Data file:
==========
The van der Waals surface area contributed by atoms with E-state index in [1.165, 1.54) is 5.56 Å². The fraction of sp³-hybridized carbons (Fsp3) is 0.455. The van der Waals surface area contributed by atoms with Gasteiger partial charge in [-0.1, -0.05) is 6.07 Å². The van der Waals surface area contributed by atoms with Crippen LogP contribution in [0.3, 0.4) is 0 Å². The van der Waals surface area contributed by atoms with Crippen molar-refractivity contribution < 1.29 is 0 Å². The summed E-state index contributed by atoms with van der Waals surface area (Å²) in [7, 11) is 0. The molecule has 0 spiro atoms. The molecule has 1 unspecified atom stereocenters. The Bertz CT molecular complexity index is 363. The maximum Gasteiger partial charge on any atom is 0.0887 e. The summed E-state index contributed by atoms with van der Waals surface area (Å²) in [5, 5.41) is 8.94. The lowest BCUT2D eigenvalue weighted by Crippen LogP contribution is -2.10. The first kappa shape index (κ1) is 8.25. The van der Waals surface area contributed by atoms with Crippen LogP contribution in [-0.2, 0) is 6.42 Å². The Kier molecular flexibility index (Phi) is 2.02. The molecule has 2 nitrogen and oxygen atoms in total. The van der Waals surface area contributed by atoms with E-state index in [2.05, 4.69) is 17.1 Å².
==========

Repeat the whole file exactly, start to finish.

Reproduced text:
The van der Waals surface area contributed by atoms with E-state index in [1.165, 1.54) is 5.56 Å². The fraction of sp³-hybridized carbons (Fsp3) is 0.455. The van der Waals surface area contributed by atoms with Gasteiger partial charge in [-0.1, -0.05) is 6.07 Å². The van der Waals surface area contributed by atoms with Crippen LogP contribution in [0.3, 0.4) is 0 Å². The van der Waals surface area contributed by atoms with Crippen molar-refractivity contribution < 1.29 is 0 Å². The summed E-state index contributed by atoms with van der Waals surface area (Å²) in [7, 11) is 0. The molecule has 0 spiro atoms. The molecule has 1 unspecified atom stereocenters. The Bertz CT molecular complexity index is 363. The maximum Gasteiger partial charge on any atom is 0.0887 e. The summed E-state index contributed by atoms with van der Waals surface area (Å²) in [5, 5.41) is 8.94. The lowest BCUT2D eigenvalue weighted by Crippen LogP contribution is -2.10. The first kappa shape index (κ1) is 8.25. The van der Waals surface area contributed by atoms with Crippen LogP contribution in [-0.2, 0) is 6.42 Å². The Kier molecular flexibility index (Phi) is 2.02. The molecule has 2 nitrogen and oxygen atoms in total. The van der Waals surface area contributed by atoms with E-state index in [2.05, 4.69) is 17.1 Å².